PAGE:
David Hiatt of analysis storage company WekaIO and Robert Sinkovits of the San Diego Supercomputing Center (SDSC) discussed the potential of high-performance computing (HPC) to speed up discovery in personalized medicine research and relieve stress on IT infrastructures. Although traditionally used in physical sciences and engineering, and optimized for these disciplines’ use of small numbers of large files, life sciences data has reshaped HPC, optimizing its use for large numbers of small files. Researchers are using Comet, SDSC’s petascale supercomputer, for a number of life science applications, from simulating biological membranes to investigating how the flu virus’ molecular structure impacts its infectivity.
Data transfer has also emerged as a challenge in the life sciences. David Mostardi of IBM Aspera, a file transfer software company, explained the limitations of FTP and other file transfer technologies based on TCP, the fundamental communication protocol of the Internet, which uses only a small fraction of available bandwidth. Aspera’s FASP technology, on the other hand, uses all the available bandwidth, sending data hundreds of times faster than FTP/HTTP can—up to 100 terabytes of data anywhere in the world, with sufficient bandwidth.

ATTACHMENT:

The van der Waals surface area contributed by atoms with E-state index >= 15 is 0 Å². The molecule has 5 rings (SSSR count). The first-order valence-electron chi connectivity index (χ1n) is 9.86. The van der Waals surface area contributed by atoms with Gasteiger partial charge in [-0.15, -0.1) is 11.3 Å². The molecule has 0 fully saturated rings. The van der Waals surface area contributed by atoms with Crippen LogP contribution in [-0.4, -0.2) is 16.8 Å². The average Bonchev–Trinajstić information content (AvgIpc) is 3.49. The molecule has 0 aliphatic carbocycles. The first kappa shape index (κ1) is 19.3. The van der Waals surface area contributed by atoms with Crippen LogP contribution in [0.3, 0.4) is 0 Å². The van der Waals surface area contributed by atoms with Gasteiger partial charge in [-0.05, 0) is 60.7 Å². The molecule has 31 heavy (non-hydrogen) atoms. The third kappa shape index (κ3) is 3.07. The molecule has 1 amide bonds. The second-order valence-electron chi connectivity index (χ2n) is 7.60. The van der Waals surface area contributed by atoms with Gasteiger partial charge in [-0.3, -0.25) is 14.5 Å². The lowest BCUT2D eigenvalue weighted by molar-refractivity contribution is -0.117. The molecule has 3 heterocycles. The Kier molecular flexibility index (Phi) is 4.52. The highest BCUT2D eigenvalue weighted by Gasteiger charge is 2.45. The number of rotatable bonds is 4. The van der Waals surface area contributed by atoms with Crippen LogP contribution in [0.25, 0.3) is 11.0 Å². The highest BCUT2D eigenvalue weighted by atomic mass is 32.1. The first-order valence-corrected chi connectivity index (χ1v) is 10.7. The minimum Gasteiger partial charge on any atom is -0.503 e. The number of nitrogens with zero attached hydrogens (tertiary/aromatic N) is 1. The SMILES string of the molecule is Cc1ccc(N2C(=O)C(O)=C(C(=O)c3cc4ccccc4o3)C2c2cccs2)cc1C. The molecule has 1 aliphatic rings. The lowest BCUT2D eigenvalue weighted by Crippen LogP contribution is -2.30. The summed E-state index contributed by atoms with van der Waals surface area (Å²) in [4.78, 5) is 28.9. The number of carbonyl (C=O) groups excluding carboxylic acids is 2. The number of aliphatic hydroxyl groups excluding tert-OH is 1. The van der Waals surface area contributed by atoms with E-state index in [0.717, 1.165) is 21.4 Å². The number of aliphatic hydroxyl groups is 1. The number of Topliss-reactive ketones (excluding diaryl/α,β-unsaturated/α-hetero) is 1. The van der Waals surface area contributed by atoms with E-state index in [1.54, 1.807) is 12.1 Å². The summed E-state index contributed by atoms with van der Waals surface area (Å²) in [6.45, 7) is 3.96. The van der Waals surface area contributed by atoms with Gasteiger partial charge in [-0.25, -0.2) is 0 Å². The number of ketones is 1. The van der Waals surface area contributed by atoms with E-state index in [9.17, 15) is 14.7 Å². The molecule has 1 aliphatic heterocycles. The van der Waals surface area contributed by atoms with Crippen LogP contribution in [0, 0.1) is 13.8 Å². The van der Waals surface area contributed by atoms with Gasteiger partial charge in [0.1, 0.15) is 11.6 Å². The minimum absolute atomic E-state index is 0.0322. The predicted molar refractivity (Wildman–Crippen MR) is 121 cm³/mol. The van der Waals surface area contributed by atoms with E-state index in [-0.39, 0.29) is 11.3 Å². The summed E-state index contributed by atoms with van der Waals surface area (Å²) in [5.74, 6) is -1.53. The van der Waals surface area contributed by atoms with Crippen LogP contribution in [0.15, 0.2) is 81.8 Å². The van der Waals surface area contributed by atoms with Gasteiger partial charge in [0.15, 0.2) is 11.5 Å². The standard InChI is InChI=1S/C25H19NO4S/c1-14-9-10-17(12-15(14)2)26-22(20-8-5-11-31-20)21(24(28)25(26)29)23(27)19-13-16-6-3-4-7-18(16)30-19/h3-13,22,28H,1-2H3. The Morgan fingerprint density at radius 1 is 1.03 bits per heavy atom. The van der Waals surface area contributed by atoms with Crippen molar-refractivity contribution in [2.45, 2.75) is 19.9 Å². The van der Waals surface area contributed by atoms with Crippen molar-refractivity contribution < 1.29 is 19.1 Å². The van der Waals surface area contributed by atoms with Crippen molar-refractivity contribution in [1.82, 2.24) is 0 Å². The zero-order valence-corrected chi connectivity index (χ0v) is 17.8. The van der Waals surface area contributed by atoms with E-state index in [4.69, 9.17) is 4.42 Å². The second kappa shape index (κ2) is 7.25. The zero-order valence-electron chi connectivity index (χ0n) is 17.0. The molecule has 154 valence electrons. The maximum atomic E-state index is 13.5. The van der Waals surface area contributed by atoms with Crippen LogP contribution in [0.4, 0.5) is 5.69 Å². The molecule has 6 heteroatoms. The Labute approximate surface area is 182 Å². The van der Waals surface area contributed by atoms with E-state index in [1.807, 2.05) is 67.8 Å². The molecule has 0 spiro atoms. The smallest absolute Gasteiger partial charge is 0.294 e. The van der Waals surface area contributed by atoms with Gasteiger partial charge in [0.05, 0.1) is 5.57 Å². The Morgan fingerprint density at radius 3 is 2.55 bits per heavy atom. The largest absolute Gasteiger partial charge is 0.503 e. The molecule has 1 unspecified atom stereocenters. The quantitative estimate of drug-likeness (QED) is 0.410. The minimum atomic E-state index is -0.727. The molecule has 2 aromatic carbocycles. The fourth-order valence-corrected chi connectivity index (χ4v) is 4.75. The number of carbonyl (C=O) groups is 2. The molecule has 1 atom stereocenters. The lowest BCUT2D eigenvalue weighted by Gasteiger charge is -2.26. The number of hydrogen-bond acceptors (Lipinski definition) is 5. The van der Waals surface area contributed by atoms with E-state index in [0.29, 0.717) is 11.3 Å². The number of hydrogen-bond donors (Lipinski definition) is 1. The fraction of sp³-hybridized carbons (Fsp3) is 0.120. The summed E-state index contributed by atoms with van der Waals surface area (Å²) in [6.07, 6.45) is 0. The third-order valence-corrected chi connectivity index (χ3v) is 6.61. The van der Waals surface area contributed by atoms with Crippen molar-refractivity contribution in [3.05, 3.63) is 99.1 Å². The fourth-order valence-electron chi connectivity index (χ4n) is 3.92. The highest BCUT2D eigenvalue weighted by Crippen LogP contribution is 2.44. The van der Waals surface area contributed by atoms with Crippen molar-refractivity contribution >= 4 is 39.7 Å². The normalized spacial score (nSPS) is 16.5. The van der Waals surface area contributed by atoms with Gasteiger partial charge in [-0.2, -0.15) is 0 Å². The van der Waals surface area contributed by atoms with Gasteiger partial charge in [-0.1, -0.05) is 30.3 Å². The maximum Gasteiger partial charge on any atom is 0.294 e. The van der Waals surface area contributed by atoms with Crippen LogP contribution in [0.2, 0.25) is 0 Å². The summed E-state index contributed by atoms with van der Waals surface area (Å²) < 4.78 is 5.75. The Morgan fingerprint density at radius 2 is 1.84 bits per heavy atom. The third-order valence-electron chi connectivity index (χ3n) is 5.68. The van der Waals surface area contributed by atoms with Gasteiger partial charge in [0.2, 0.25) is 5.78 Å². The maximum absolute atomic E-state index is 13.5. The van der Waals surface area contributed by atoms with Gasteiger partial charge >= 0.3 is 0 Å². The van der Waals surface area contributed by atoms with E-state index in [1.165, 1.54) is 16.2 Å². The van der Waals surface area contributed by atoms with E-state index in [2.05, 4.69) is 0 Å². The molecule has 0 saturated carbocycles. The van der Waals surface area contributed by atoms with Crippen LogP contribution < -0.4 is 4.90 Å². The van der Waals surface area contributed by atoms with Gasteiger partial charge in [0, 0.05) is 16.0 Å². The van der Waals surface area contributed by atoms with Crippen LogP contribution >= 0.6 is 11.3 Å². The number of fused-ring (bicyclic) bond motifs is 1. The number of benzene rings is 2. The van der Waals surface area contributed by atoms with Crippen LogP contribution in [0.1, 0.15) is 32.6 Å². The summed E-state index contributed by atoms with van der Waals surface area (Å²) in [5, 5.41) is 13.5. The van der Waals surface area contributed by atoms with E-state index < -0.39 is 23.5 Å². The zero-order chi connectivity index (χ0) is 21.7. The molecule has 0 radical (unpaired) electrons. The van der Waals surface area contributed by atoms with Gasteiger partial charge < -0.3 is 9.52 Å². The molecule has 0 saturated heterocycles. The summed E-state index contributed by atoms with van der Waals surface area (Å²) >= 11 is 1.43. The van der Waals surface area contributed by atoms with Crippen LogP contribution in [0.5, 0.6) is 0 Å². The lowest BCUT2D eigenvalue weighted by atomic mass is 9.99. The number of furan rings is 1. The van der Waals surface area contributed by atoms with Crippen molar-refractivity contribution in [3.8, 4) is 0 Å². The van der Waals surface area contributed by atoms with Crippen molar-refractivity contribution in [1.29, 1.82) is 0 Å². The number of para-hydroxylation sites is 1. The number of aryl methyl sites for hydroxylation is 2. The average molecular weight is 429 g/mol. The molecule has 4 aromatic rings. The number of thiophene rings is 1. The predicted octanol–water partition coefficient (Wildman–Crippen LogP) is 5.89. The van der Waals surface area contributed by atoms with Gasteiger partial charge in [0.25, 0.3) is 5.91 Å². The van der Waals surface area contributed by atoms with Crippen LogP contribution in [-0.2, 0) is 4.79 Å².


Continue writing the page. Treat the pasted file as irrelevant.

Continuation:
The second day of the Converged IT & the Cloud track overlapped with the Bioinformatics & Big Data track to cast a spotlight on the rapid emergence of data commons, digital “common spaces” containing computing infrastructure, cloud-based storage and analytical tools, where researchers can share and work with data. As the life sciences have become more data-intensive, Matthew Trunnell of the Fred Hutchison Cancer Center said he and others in research computing have noticed new imaging modalities, high-throughput generation capabilities and more multimodal data analysis problems. This, in turn, means research computing has become more expensive per capita, with a huge increase in users’ ability to consume computation resources.
“The way we have paid for research computing is probably not going to scale,” Trunnell said. Beyond addressing the economic challenges of computing, data commons also allow for larger sample sizes than any research group can achieve alone, potentially accelerating discovery. “We’re looking at a new paradigm,” he said. “This is going to be the year of the scientific data commons.”